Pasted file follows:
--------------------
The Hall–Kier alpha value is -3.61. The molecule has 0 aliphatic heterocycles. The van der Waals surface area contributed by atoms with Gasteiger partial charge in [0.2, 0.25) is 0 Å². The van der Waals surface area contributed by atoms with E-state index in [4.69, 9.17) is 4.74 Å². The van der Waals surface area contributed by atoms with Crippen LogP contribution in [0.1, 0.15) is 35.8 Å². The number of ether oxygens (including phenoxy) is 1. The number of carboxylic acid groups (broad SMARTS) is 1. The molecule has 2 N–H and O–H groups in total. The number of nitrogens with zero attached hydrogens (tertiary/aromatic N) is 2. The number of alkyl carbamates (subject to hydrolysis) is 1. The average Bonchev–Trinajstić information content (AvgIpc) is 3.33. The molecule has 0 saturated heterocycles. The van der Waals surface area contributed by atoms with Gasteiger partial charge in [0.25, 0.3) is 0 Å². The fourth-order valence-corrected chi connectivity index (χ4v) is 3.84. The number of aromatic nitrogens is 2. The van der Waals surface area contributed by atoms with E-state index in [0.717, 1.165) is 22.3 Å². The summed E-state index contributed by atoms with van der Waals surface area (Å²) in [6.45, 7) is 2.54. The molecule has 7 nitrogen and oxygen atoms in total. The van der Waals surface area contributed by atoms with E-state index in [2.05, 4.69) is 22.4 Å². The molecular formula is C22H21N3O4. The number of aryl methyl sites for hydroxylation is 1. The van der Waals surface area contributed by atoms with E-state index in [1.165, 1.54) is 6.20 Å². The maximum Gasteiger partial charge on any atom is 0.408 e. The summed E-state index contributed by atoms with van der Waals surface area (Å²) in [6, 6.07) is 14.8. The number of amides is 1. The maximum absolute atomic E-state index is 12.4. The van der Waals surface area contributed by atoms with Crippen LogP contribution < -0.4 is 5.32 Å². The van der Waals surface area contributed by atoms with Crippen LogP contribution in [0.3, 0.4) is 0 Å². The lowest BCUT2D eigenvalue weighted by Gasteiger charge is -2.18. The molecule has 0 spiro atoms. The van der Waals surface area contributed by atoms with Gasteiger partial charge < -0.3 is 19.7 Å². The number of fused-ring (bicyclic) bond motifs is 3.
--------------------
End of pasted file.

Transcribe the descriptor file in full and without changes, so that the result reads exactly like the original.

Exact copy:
The Hall–Kier alpha value is -3.61. The molecule has 0 aliphatic heterocycles. The van der Waals surface area contributed by atoms with Gasteiger partial charge in [0.2, 0.25) is 0 Å². The van der Waals surface area contributed by atoms with E-state index in [4.69, 9.17) is 4.74 Å². The van der Waals surface area contributed by atoms with Crippen LogP contribution in [0.1, 0.15) is 35.8 Å². The number of ether oxygens (including phenoxy) is 1. The number of carboxylic acid groups (broad SMARTS) is 1. The molecule has 2 N–H and O–H groups in total. The number of nitrogens with zero attached hydrogens (tertiary/aromatic N) is 2. The number of alkyl carbamates (subject to hydrolysis) is 1. The average Bonchev–Trinajstić information content (AvgIpc) is 3.33. The molecule has 0 saturated heterocycles. The van der Waals surface area contributed by atoms with Gasteiger partial charge in [0.25, 0.3) is 0 Å². The fourth-order valence-corrected chi connectivity index (χ4v) is 3.84. The number of aromatic nitrogens is 2. The van der Waals surface area contributed by atoms with E-state index in [0.717, 1.165) is 22.3 Å². The summed E-state index contributed by atoms with van der Waals surface area (Å²) in [6.45, 7) is 2.54. The molecule has 7 nitrogen and oxygen atoms in total. The van der Waals surface area contributed by atoms with E-state index in [2.05, 4.69) is 22.4 Å². The molecular formula is C22H21N3O4. The number of aryl methyl sites for hydroxylation is 1. The van der Waals surface area contributed by atoms with E-state index in [1.165, 1.54) is 6.20 Å². The maximum Gasteiger partial charge on any atom is 0.408 e. The summed E-state index contributed by atoms with van der Waals surface area (Å²) in [6, 6.07) is 14.8. The number of amides is 1. The maximum absolute atomic E-state index is 12.4. The van der Waals surface area contributed by atoms with Crippen LogP contribution < -0.4 is 5.32 Å². The van der Waals surface area contributed by atoms with Crippen LogP contribution in [0.3, 0.4) is 0 Å². The lowest BCUT2D eigenvalue weighted by Gasteiger charge is -2.18. The molecule has 0 spiro atoms. The van der Waals surface area contributed by atoms with Gasteiger partial charge < -0.3 is 19.7 Å². The number of fused-ring (bicyclic) bond motifs is 3.